The 1992 film Intruders was based on Hopkins' research, and portrayed abduction scenes. Additionally, Hopkin's 1996 book, Witnessed, portrays a classic abduction case that occurred in late 1989 near the Brooklyn Bridge in New York City.

This case is unique in that it is one of the first publicized episodes that involved multiple abductees (who did not previously know each other) that come to know each other in the "real" world through a variety of circumstances connected to their abductions. Additionally, this case involved inter-generational abductions within the same family.


Missing Time - Unsolved Mysteries


Missing time is a proposed phenomenon reported by some people in connection with close encounters with UFOs and abduction phenomena.


The term missing time refers to a gap in conscious memory relating to a specific period in time.

The gap can last from several minutes to several days in length. The memory of what happened during the missing time reported is often recovered through hypnosis or during dreams.

One notable case is that of the Betty and Barney Hill abduction. The Hills claim to have experienced a period of missing time after witnessing a UFO.

Missing time is controversial in that apart from disbelief in UFO phenomenon, it is closely tied to other controversial issues such as recovered memories and hypnosis.

  1. The subject is mistaken about the time, such as a departure time, so that an event seemed to take longer than it actually did.

  2. The memory of the event, real or imagined, is traumatic so that the mind represses it. The concept and reality of repressed memories is debated among psychoanalysts and scientists, however, and many do not support the concept at all.

  3. The event itself did not happen and the subject instead imagined as part of a hallucination caused by drugs or a seizure (Absence seizure), or implanted during hypnosis.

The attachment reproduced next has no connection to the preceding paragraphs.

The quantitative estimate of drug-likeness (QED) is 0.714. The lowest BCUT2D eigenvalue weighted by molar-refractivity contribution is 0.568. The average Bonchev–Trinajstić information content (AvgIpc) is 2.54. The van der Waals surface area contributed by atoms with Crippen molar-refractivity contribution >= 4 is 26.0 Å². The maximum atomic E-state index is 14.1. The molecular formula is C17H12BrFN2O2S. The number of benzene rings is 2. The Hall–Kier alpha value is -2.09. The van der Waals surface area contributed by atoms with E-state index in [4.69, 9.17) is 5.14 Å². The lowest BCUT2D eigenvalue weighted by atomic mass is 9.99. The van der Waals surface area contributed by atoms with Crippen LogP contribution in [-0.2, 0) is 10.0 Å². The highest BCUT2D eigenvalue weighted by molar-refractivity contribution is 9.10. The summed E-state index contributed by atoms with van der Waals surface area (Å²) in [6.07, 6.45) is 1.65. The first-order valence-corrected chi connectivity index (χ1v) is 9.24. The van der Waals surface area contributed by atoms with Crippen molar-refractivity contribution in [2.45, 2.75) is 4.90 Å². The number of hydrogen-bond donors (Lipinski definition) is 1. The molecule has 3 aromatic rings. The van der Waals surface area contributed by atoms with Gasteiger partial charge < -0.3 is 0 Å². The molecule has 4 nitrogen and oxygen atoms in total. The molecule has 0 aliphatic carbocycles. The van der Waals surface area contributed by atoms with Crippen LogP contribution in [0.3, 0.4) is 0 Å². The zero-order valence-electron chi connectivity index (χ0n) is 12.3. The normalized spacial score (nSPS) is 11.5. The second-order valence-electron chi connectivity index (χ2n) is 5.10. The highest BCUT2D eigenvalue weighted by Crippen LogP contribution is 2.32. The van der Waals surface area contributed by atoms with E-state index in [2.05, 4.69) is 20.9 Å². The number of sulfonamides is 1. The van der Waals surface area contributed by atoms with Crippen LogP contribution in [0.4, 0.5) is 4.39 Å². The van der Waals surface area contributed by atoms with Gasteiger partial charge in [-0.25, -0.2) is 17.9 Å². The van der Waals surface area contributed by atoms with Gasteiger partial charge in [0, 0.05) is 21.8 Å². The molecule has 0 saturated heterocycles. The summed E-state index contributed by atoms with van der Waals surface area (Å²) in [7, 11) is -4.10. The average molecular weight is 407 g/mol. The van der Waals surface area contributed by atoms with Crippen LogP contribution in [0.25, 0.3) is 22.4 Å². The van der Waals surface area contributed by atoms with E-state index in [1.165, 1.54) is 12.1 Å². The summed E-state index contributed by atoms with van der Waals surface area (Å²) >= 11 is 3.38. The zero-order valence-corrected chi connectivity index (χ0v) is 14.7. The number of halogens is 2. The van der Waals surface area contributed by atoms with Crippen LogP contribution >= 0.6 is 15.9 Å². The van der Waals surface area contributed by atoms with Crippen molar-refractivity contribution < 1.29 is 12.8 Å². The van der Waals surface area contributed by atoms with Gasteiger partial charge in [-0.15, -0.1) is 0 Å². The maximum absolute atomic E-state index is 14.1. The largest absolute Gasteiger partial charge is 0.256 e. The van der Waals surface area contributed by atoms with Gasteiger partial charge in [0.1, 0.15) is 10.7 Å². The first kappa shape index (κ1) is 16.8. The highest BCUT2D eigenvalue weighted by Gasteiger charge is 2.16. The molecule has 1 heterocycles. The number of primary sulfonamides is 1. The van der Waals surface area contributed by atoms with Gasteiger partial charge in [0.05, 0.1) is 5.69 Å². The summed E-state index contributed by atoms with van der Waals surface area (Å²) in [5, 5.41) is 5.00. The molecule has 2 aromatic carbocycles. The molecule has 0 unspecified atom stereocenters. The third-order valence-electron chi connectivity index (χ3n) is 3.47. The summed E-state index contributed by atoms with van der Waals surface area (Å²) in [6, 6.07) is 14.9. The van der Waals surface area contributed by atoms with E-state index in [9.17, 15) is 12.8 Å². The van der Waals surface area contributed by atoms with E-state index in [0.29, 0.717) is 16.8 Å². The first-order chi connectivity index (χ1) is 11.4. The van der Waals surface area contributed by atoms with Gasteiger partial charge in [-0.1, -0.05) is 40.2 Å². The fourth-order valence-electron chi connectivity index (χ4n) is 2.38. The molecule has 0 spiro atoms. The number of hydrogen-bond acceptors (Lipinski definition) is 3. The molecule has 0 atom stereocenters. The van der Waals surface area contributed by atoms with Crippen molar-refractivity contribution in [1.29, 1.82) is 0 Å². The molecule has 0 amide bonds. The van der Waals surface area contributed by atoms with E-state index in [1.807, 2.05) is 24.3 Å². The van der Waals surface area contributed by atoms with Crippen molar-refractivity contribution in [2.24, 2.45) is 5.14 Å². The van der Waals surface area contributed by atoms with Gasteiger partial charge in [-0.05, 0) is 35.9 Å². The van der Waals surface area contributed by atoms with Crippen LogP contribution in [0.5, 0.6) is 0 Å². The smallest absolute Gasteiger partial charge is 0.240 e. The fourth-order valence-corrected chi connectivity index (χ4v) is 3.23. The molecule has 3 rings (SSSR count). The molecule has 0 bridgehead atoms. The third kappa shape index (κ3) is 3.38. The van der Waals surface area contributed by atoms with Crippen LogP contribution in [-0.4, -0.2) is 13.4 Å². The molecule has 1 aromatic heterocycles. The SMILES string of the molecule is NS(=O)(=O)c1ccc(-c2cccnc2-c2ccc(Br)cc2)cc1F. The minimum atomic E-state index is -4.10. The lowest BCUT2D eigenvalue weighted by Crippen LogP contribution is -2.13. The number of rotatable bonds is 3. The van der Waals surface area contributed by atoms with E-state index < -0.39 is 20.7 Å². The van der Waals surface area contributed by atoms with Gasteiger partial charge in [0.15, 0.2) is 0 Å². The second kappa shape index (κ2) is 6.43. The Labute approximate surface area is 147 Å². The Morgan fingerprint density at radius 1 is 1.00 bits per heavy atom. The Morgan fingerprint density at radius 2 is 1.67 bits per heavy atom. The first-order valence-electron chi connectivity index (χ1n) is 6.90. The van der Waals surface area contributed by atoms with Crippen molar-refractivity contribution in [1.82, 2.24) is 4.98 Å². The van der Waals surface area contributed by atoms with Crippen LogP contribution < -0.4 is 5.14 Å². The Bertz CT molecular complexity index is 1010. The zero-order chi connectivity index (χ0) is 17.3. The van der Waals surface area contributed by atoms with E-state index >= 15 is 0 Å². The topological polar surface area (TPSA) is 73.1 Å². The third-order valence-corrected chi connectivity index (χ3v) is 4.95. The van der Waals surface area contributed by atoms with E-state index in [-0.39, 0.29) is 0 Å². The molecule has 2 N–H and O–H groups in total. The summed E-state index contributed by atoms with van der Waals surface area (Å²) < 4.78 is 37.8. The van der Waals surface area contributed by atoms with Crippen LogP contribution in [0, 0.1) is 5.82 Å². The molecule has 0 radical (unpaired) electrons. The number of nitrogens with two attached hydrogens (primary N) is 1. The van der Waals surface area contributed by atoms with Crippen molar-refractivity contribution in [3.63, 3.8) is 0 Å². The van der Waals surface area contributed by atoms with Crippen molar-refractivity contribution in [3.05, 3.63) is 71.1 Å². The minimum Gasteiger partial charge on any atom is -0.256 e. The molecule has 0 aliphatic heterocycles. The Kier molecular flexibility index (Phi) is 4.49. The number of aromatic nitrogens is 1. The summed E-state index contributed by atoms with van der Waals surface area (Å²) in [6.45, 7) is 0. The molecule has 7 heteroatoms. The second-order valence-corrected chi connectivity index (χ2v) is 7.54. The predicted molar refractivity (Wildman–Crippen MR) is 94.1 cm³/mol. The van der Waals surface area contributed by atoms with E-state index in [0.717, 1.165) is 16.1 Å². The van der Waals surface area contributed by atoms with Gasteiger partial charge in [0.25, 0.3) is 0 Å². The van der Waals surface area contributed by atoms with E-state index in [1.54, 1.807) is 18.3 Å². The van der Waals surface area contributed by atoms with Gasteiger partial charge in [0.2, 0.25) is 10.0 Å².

4. Highway hypnosis, or losing track of time while driving and having one's mind distracted.

  5. The event is real, and the time was lost due to the Twin Paradox predicted by Einstein's Special theory of relativity: If the abductee was taken into the UFO which then flew into space at very high speeds, forming a loop trajectory eventually returning to Earth and letting the abductee free, time would be subject to relativistic effects.

    According to the special theory of relativity, while many hours or days have elapsed on Earth, the elapsed time experienced by the occupants of the craft will be much shorter if the UFO traveled at a sufficiently high velocity. Although the Twin Paradox itself is widely accepted as correct and true in physics, this explanation does not prove that UFO abductions themselves are real.

    It merely provides a plausible explanation for the missing time, should the abduction (or voluntary travel by a future man-made spacecraft) indeed occur. Furthermore, should an abduction have occurred, this would not explain the inability to remember the events which took place on board the hypothetical spacecraft, events which would, to the traveler, seem to pass in real time -- simply in less time than was "missing".

    Paranormal events such as UFO abductions are highly contested. See, for example, the evidence and skepticism for the five-day missing time in the well-known Travis Walton case.